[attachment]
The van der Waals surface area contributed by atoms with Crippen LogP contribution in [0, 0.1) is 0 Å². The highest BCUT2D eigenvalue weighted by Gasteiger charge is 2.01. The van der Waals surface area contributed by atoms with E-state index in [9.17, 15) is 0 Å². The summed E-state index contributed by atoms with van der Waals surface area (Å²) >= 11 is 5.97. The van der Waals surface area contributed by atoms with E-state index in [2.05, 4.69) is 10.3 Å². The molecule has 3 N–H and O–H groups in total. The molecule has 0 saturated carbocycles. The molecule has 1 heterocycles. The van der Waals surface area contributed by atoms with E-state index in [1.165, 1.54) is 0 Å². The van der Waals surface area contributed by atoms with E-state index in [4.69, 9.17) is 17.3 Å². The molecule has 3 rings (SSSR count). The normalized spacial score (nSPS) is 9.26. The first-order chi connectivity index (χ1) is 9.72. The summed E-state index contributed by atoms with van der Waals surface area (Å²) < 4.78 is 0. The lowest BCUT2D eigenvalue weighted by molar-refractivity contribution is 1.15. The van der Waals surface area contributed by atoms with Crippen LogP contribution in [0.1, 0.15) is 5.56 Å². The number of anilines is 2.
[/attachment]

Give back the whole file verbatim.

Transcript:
The van der Waals surface area contributed by atoms with Crippen LogP contribution in [0, 0.1) is 0 Å². The highest BCUT2D eigenvalue weighted by Gasteiger charge is 2.01. The van der Waals surface area contributed by atoms with E-state index in [9.17, 15) is 0 Å². The summed E-state index contributed by atoms with van der Waals surface area (Å²) >= 11 is 5.97. The van der Waals surface area contributed by atoms with E-state index in [2.05, 4.69) is 10.3 Å². The molecule has 3 N–H and O–H groups in total. The molecule has 0 saturated carbocycles. The molecule has 1 heterocycles. The van der Waals surface area contributed by atoms with E-state index in [1.165, 1.54) is 0 Å². The van der Waals surface area contributed by atoms with E-state index in [4.69, 9.17) is 17.3 Å². The molecule has 3 rings (SSSR count). The normalized spacial score (nSPS) is 9.26. The first-order chi connectivity index (χ1) is 9.72. The summed E-state index contributed by atoms with van der Waals surface area (Å²) < 4.78 is 0. The lowest BCUT2D eigenvalue weighted by molar-refractivity contribution is 1.15. The van der Waals surface area contributed by atoms with Crippen LogP contribution in [0.1, 0.15) is 5.56 Å². The number of anilines is 2.